TCAA, in conjunction with the Texas Municipal League, files amicus briefs and comments in support of cities on many issues. To keep up to date on the status of these issues, go to http://www.tml.org/p/AmicusBriefUpdate_111716.pdf.
Excessive Force: Hunter v. Cole, No. 16-351, in the United States Supreme Court. TML and TCAA joined IMLA, TAC, CLEAT, and the cities of Arlington, Garland, Grand Prairie, and Plano in filing this amicus brief. Amici urge the U.S. Supreme Court to reverse the Fifth Circuit decision. After outlining how excessive force claims have been analyzed by the Fifth Circuit, amici argue that the court disregarded its own established standards and judged the officers in a manner contrary to current law. At a bare minimum, the officers should have been entitled to qualified immunity. Amici then explain that without clear standards it will be difficult for local governments to hire and retain officers. The brief was filed on October 19, 2016.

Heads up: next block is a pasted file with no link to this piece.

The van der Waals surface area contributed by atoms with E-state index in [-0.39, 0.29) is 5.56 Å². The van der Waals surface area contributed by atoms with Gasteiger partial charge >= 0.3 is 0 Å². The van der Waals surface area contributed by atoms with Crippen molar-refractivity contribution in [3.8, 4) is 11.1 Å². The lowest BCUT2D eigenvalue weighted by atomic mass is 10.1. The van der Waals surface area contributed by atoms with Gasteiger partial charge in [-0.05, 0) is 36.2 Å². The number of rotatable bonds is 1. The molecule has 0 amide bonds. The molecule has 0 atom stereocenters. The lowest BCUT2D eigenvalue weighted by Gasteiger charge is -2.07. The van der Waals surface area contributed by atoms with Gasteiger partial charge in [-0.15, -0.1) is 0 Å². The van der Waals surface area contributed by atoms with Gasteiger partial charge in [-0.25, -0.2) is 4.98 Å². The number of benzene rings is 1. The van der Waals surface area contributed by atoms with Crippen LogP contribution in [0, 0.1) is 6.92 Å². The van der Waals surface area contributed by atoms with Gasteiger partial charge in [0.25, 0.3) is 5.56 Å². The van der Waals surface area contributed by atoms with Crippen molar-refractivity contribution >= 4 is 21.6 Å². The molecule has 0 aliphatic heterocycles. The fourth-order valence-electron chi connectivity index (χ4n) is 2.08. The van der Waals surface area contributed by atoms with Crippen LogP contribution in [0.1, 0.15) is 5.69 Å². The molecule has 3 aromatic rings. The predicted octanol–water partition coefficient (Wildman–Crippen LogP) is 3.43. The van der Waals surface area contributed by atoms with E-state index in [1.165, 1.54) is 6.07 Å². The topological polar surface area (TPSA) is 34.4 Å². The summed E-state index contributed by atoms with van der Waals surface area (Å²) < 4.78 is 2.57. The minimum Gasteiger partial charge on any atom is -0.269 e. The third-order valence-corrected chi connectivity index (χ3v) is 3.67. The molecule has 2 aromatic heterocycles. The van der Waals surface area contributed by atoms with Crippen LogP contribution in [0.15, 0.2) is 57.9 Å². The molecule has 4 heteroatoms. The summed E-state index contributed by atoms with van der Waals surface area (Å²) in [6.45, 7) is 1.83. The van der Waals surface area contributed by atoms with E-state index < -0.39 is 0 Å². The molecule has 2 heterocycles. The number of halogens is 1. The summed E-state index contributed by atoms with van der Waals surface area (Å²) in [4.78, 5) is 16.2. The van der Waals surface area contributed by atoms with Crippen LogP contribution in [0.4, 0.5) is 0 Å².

Sign Regulation: Auspro Enters. v. Texas Dep’t of Transportation, No. 03-14-00375-CV in the Texas Supreme Court. The Texas Highway Beautification Act (Act) essentially bans signs and billboards near state highways, but sets forth a number of exemptions to the ban. For example, election signs are among those exempted. The dispute in Auspro related to a store owner placing a political sign supporting Ron Paul for president alongside a state highway. The Texas Department of Transportation (TxDOT) ordered the property owner to remove it because state law allows political signs along state highways only during certain periods before and after an election. Following the recent U.S. Supreme Court holding in Reed v. Town of Gilbert, the Texas Supreme Court concluded that the content-based exemptions in the Act are unconstitutional. TML and TCAA joined in an amicus brief in support of TxDOT’s motion for rehearing. The amicus brief focuses on the remedy. The Texas Supreme Court struck down the entire Act. Amici argue that only the election sign exemption should be struck down, and that the remainder of the Act should be left in place. The brief was filed on October 7, 2016.